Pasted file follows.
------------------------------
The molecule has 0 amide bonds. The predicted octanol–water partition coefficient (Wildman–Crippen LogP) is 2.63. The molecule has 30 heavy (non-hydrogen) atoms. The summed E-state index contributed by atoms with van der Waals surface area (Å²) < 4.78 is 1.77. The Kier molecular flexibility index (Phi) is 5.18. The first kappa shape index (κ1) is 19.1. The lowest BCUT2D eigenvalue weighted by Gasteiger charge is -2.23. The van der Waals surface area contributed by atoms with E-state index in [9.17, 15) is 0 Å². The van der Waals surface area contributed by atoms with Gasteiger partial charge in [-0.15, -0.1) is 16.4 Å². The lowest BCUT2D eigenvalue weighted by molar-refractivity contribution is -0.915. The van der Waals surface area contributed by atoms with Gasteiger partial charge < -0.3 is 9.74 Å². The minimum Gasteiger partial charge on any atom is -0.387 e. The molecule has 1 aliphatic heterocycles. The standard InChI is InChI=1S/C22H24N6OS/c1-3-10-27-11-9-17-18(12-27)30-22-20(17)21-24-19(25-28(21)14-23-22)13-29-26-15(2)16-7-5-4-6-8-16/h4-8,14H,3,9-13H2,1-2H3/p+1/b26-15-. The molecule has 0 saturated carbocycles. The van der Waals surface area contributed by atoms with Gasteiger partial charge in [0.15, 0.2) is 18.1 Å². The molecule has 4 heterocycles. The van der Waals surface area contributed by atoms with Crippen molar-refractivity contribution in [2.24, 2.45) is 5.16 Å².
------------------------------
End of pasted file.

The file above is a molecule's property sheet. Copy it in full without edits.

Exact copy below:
The molecule has 0 amide bonds. The predicted octanol–water partition coefficient (Wildman–Crippen LogP) is 2.63. The molecule has 30 heavy (non-hydrogen) atoms. The summed E-state index contributed by atoms with van der Waals surface area (Å²) < 4.78 is 1.77. The Kier molecular flexibility index (Phi) is 5.18. The first kappa shape index (κ1) is 19.1. The lowest BCUT2D eigenvalue weighted by Gasteiger charge is -2.23. The van der Waals surface area contributed by atoms with E-state index in [9.17, 15) is 0 Å². The van der Waals surface area contributed by atoms with Gasteiger partial charge in [-0.15, -0.1) is 16.4 Å². The lowest BCUT2D eigenvalue weighted by molar-refractivity contribution is -0.915. The van der Waals surface area contributed by atoms with Gasteiger partial charge < -0.3 is 9.74 Å². The minimum Gasteiger partial charge on any atom is -0.387 e. The molecule has 1 aliphatic heterocycles. The standard InChI is InChI=1S/C22H24N6OS/c1-3-10-27-11-9-17-18(12-27)30-22-20(17)21-24-19(25-28(21)14-23-22)13-29-26-15(2)16-7-5-4-6-8-16/h4-8,14H,3,9-13H2,1-2H3/p+1/b26-15-. The molecule has 0 saturated carbocycles. The van der Waals surface area contributed by atoms with Gasteiger partial charge in [0.15, 0.2) is 18.1 Å². The molecule has 4 heterocycles. The van der Waals surface area contributed by atoms with Crippen molar-refractivity contribution in [2.24, 2.45) is 5.16 Å².